Does Direct Mail Need a Defibrillator? (Digital Nirvana)

By Julie Sullivan on April 4th, 2011

“Is direct mail dead?”

This is one of the most common questions we receive from our clients. Everyone has their perspective on this lively debate; but since numbers don’t have opinions, I thought I’d share some that were recently published in the Winterberry Group’s Outlook 2011: What to Expect in Digital and Direct Marketing.

  • Marketers spent $114.6 billion on traditional media in 2010, compared to $154.4 billion for direct and digital advertising. Traditional ad spending is seen as dropped to $112.6 billion in 2011, but direct and digital expenditures will rise to $163.9 billion.
  • Within the US, many traditional mediums (such as radio, magazines, outdoor advertising and newspapers) declined.
  • Digital spending realized the biggest jump–8.5%–winding up at $27.7 billion.
  • In 2010, marketers bumped up their direct mail spending, which increased by 3.1% to $45.2 billion.
  • Direct and digital channels are making gains with overall spending on these channels is expected to rise by 6.2%, racking up to $163.9 billion in expenditures.
  • In 2011, direct mail will grow by a healthy 5.8% to $47.8 billion in part due to financial services, retail and automotive marketers returning to the fray and the lack of emergency postage rate increase, according to Bruce Biegel, Managing Director at Winterberry Group.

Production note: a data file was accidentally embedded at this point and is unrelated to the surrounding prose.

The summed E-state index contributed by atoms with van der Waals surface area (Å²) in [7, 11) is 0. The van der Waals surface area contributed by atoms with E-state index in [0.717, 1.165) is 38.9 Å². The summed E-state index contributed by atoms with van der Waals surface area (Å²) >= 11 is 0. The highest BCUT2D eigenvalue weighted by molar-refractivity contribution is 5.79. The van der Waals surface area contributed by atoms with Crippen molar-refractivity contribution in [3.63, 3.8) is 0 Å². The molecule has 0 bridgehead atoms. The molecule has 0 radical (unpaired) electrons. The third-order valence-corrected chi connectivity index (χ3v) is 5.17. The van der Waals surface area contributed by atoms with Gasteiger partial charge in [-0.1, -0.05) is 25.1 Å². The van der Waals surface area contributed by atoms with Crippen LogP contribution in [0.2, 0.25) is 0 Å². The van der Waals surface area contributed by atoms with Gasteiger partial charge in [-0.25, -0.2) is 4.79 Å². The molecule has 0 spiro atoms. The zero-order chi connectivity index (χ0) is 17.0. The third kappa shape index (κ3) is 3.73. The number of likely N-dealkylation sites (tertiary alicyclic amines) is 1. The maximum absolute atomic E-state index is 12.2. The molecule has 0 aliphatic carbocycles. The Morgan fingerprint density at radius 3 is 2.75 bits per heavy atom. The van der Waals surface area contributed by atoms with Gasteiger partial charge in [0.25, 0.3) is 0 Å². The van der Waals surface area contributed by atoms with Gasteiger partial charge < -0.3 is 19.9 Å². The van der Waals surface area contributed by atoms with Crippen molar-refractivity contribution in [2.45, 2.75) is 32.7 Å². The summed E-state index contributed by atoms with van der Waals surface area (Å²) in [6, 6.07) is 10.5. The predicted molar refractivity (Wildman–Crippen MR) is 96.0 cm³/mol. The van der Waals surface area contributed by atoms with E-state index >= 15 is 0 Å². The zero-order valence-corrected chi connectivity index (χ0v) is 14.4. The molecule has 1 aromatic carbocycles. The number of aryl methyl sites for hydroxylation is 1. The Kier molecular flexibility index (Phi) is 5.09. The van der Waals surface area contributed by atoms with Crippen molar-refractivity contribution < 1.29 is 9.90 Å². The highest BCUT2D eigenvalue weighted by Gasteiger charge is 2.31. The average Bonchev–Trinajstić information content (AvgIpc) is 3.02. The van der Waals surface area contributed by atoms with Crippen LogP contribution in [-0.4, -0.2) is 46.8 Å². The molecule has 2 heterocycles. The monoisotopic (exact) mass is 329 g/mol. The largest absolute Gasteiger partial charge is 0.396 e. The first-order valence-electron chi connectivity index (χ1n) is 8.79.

• Among other channels, direct response broadcasting is anticipated to jump by 7.6% to $25.4 billion. Digital spending will show the largest growth–14% to $31.6 billion.
  • When marketing budgets expanding, however, digital mediums are claiming most of the increases. Email, search and mobile marketing led the pack when Winterberry asked marketers which channels were capturing new spending.
  • Email has staked a claim as the hub of integrated marketing efforts, Biegel says. During 2011, spending on this channel will jump 18.1% to $1.6 billion.
  • Search offers the most predictable ROI; revenue generated from it is most closely related to expenditures. Local search options are drawing in small- and medium-sized business’ budgets. As such, search spending will increase by 13% to $17.6 billion.
  • Spending on social media, still a nascent channel, will jump to 35.4% to $1.6 billion.

Clearly, direct mail is not in need of a defibrillator. In fact, when done well and part of a multi-channel campaign, direct mail can achieve impressive results. As Biegel points out, “[Direct mail] is not cool, but it works, which is why it came back.”

So next time you’re in a debate about the fate of direct mail, lead with the facts instead of jumping on the latest marketing bandwagon. And remember, your best bet is a combination of channels that are done well.

Read the full article: http://thedigitalnirvana.com/2011/04/does-direct-mail-need-a-defibrillator/

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